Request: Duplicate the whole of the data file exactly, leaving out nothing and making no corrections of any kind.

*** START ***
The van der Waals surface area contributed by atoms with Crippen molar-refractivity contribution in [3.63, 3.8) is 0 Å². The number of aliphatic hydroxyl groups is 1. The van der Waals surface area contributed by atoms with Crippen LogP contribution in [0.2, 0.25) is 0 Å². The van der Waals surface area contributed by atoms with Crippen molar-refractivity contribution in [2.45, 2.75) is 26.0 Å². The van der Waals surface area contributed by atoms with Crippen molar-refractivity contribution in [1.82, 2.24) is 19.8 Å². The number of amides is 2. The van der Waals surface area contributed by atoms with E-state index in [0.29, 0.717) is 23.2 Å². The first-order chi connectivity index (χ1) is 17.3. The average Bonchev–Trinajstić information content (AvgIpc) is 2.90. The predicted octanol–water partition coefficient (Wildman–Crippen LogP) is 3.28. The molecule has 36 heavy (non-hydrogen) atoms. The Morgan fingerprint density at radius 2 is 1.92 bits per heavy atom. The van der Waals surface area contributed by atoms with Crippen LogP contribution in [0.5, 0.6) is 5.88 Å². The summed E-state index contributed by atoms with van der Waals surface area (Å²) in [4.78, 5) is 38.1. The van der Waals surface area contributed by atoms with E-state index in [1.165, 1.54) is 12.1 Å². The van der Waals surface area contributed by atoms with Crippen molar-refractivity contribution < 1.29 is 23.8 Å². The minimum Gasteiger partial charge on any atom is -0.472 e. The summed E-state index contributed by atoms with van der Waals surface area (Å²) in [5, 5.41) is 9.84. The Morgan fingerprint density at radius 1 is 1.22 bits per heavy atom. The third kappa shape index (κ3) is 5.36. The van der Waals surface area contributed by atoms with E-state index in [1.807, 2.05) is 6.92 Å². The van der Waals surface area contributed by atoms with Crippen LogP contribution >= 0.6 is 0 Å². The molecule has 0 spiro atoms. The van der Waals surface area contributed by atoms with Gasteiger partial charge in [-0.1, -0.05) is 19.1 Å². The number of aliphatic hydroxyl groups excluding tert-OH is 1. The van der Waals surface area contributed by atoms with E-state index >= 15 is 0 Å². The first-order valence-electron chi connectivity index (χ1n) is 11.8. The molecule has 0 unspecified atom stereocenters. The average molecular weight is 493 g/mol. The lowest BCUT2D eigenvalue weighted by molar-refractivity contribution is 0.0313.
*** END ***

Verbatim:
The van der Waals surface area contributed by atoms with Crippen molar-refractivity contribution in [3.63, 3.8) is 0 Å². The number of aliphatic hydroxyl groups is 1. The van der Waals surface area contributed by atoms with Crippen LogP contribution in [0.2, 0.25) is 0 Å². The van der Waals surface area contributed by atoms with Crippen molar-refractivity contribution in [2.45, 2.75) is 26.0 Å². The van der Waals surface area contributed by atoms with Crippen molar-refractivity contribution in [1.82, 2.24) is 19.8 Å². The number of amides is 2. The van der Waals surface area contributed by atoms with E-state index in [0.29, 0.717) is 23.2 Å². The first-order chi connectivity index (χ1) is 17.3. The average Bonchev–Trinajstić information content (AvgIpc) is 2.90. The predicted octanol–water partition coefficient (Wildman–Crippen LogP) is 3.28. The molecule has 36 heavy (non-hydrogen) atoms. The Morgan fingerprint density at radius 2 is 1.92 bits per heavy atom. The van der Waals surface area contributed by atoms with Crippen LogP contribution in [0.5, 0.6) is 5.88 Å². The summed E-state index contributed by atoms with van der Waals surface area (Å²) in [4.78, 5) is 38.1. The van der Waals surface area contributed by atoms with E-state index in [1.165, 1.54) is 12.1 Å². The van der Waals surface area contributed by atoms with Crippen molar-refractivity contribution < 1.29 is 23.8 Å². The minimum Gasteiger partial charge on any atom is -0.472 e. The summed E-state index contributed by atoms with van der Waals surface area (Å²) in [5, 5.41) is 9.84. The Morgan fingerprint density at radius 1 is 1.22 bits per heavy atom. The third kappa shape index (κ3) is 5.36. The van der Waals surface area contributed by atoms with E-state index in [1.807, 2.05) is 6.92 Å². The van der Waals surface area contributed by atoms with Crippen LogP contribution >= 0.6 is 0 Å². The molecule has 0 spiro atoms. The van der Waals surface area contributed by atoms with Gasteiger partial charge in [-0.1, -0.05) is 19.1 Å². The number of aliphatic hydroxyl groups excluding tert-OH is 1. The van der Waals surface area contributed by atoms with E-state index >= 15 is 0 Å². The first-order valence-electron chi connectivity index (χ1n) is 11.8. The molecule has 0 unspecified atom stereocenters. The average molecular weight is 493 g/mol. The lowest BCUT2D eigenvalue weighted by molar-refractivity contribution is 0.0313.